When mentioning the other three, I was referring to actual on field, ie more superficial, results (which is what these awards are generally decided on) rather then advanced sabermetric projection which gets its true value from predicting future production instead of telling people what actually did happen. Vance with a 9-1 record, the team being 14-2 when he starts and the miniscule 2.65 ERA is every bit as strong as the results the Phillies have gotten out of any of the other three. (and if he happens to keep up the recent trends you mention, you’re looking at about a 8.5 K/9, 2.0 BB/9, .65 HR/9 range pitcher over the last two months – which would match up very well with Halladay, Lee or Hamels)

As far as the “limited playing time” compared to Kimbrel’s “full season”, you are right about it being roughly half a season to a year long gig. But you are also talking about a “limited playing time” of roughly 140 IP verses about 75 innings of full season because Kimbrel is a reliever. This difference will also likely play into the final month, where 2 poor outings can have a rather dramatic effect on Kimbrels superficial lines because of the limited amount of innings short guys see.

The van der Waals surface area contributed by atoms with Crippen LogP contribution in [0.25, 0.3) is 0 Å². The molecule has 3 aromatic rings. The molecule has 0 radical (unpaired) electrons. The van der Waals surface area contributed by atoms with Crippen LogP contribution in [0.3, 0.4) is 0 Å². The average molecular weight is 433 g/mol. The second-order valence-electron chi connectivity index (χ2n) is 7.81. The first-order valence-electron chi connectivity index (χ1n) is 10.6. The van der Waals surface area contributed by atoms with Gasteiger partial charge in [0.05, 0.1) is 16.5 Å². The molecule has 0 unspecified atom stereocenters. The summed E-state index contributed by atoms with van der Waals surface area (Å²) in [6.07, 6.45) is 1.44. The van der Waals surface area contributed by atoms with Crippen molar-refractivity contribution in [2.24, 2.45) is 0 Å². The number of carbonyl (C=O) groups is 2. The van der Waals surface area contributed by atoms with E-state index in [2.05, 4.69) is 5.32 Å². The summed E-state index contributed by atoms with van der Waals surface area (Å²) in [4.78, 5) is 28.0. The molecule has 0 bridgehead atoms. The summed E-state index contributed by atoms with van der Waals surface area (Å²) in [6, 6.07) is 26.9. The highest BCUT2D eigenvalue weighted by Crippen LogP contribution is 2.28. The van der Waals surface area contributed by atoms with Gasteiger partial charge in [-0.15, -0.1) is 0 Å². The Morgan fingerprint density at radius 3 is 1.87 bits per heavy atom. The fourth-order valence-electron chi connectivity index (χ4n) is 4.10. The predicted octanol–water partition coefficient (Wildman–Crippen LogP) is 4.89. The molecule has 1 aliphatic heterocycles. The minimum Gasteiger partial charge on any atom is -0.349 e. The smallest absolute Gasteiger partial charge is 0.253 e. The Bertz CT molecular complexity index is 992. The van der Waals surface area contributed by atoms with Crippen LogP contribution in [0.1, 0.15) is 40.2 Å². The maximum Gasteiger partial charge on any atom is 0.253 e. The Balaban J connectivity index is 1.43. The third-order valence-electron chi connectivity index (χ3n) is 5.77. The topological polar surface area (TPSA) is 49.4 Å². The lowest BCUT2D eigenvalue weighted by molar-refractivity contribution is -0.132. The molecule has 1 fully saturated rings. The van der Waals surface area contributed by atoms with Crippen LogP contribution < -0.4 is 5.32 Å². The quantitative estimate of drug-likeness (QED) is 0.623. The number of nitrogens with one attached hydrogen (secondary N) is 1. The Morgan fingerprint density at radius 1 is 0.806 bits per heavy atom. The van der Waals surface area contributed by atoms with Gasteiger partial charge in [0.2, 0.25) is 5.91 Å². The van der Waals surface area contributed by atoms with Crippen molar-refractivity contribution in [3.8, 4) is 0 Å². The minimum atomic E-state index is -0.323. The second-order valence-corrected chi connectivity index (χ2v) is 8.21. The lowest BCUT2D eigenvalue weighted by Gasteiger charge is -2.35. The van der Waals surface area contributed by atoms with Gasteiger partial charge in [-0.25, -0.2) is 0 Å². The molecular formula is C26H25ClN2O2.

No matter, I was saying a 10+W/1-3L, 2.5- range ERA rookie with about 140 innings on a championship caliper team is going to get a ton of vote attention here.

Nick44
Guest
Nick44

“Vance” should only win awards for best animal performance opposite PeeWee Herman in a movie about traveling circuses.